New Deep Elm artists covering old Deep Elm classics… ooooooh boy, this is gonna get ugly. Listening to this thing, I don’t know if I feel sad for the originals or for the kids who obviously have no idea how to emote properly. Ironic, ain’t it? Most of these bands are supposed to be “emo.” Cover Your Tracks is cold, hard proof that the glorious ’90s are long, long gone.
Play can be enjoyed by anyone between the ages of one and 101 because it isn’t aimed to placate and “please” children “just for the time being”: It’s meant to stay with you as you grow up, never becoming kitschy or nauseating. So whether you’ve got a little one or want to feel young all over again, Play is perfect for you.
It was a good idea the first time around, and it’s a good idea now, although four discs worth of ’70s covers does seem to be pushing things to the saturation point. Back in the Saddle Again is less consistent than its predecessor. The concept remains the same: Heavy rock bands, most of them carrying a marked ’70s influence, cover some of their favorite songs from that hallowed era.
Ostensibly the soundtrack to the documentary of the same name (which itself is based on Steven Blush’s book), American Hardcore provides a pretty spiffy overview of the hardcore genre. At 26 tracks, it’s hardly a comprehensive retrospective, but it’s hard to argue with choices like D.O.A.’s “Fucked Up Ronnie,” SS Decontrol’s brutal “Boiling Point,” or Void’s crushing “Who Are You?/Time To Die.”
Available exclusively through Hot Topic, Metal = Life 2 features some of the best and worst metal and hardcore acts of today. The two CDs pack a bulky 38 tracks and run from the ultra lame (Escape The Fate), and the quasi-horrible (Calico System), to the obvious (In Flames), the blackened (Dissection, Goatwhore), the just plain ordinary (Underoath, The Devil Wears Prada), the influential (Converge), the outstanding (The Jonbenet) the funny ha-ha (Every Time I Die), the interesting (Burst), the dull (Misery Index, This is Hell), the copycats (Demiricous, Nights Like These) and the typical (God Forbid, The Autumn Offering).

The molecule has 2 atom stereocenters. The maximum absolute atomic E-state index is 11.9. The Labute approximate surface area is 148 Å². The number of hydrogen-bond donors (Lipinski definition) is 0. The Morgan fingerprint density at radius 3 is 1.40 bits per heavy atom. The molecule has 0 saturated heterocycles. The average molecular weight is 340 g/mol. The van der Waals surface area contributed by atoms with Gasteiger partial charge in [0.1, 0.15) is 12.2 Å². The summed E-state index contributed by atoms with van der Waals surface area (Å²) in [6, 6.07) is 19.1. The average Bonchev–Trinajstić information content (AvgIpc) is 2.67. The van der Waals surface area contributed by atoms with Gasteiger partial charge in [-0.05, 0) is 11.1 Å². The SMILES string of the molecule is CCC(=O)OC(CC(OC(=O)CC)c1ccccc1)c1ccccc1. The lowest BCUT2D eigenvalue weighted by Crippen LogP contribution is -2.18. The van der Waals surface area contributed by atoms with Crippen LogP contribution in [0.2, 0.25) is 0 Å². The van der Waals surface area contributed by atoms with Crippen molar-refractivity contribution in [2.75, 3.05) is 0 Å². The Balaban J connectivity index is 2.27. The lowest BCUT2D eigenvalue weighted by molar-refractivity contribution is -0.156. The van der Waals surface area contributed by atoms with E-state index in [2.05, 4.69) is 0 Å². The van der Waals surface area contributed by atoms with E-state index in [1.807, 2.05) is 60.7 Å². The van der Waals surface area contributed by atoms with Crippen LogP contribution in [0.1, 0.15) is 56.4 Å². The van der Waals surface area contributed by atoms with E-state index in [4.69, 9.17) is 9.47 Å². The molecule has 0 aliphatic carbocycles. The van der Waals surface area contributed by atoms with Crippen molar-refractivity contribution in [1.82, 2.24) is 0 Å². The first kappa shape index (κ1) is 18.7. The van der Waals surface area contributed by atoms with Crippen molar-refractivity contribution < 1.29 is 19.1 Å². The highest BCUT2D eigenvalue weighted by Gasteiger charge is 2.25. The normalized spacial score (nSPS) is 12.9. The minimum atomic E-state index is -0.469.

I personally like it when they sound more like Hellhammer and Venom than Cradle of Filth, and a good number of the bands on this black metal compilation play that cool, old school, broken down, punk-influenced style. Absu rocks out a grungey one called “Mythological Occult Metal,” and Enslaved channel a little Entombed to groove out “Below The Lights.” All in all, this is one solid compilation, light on the progressive stuff, heavy on the untamed raw shit.
Releasing this sort of classic-leaning heavy rock music today is pretty much a losing proposition financially, so you’ve gotta figure a label this devoted to kickass of the long-haired, bellbottomed sort is destined to a short, painful life. Against all odds, Small Stone is alive and more productive than ever at 11 years of age.
If you’re too young to remember Atari Teenage Riot’s headache-inducing style (called digital hardcore, and released on ATR’s Digital Hardcore Recordings) from the mid-’90s (mainstreamed by Happy Walter’s Spawn soundtrack, which paired ATR and Slayer), here’s yer crash course. It takes an underground movie like Threat to have the courage to bring metalcore and digital hardcore together.
I’ve held onto Bat Head Soup: A Tribute to Ozzy all this time for the cover of “Mr. Crowley” that opens that CD as well as this one (it sure wasn’t the duet between Dweezil Zappa and Lisa Loeb someone thought was worth bragging about, not being humiliated by). Ripper Owens and Yngwie Malmsteen are both amazing, stylized, and have the tendency to show off, yet both stay admirably on-target here.
A sweet double disc from Century Media, the folks who regularly bring us some of the best real metal around. 20 songs on each disc, a few edits and demo tracks, and inclusions from Nuclear Blast and Liquor and Poker to boot. There are Hot Topic and Revolver logos on the back, sure, but no one’s perfect.
I’ve heard Melvins records over the past few decades, seen’m, dug their stance as “we do it our way” individualists, and am heartily impressed with their ability to mind some sorta mind bend metal” by language continually out of any and all source material, be it from being weaned at the nip of Black Flag or birthing Boris. The bands below learn on the whomp! Crunch! Grrr!, eng? Crunch! side of things; and it works as a piece.
Can Generations really be a product of 2005? Apparently so, and thank fucking god. In an age when everyone’s trying to out Coheed And Cambria each other or Throwdown in the pit, it’s nice to see young bands wearing Warzone shirts and yelling lyrics like “never have shit to say, but something’s always coming out of your mouth… you fucking judge, but where are the facts? Face it, you don’t know shit, you’re just another problem that I don’t want to deal with” (“Never Stop” by Lights Out).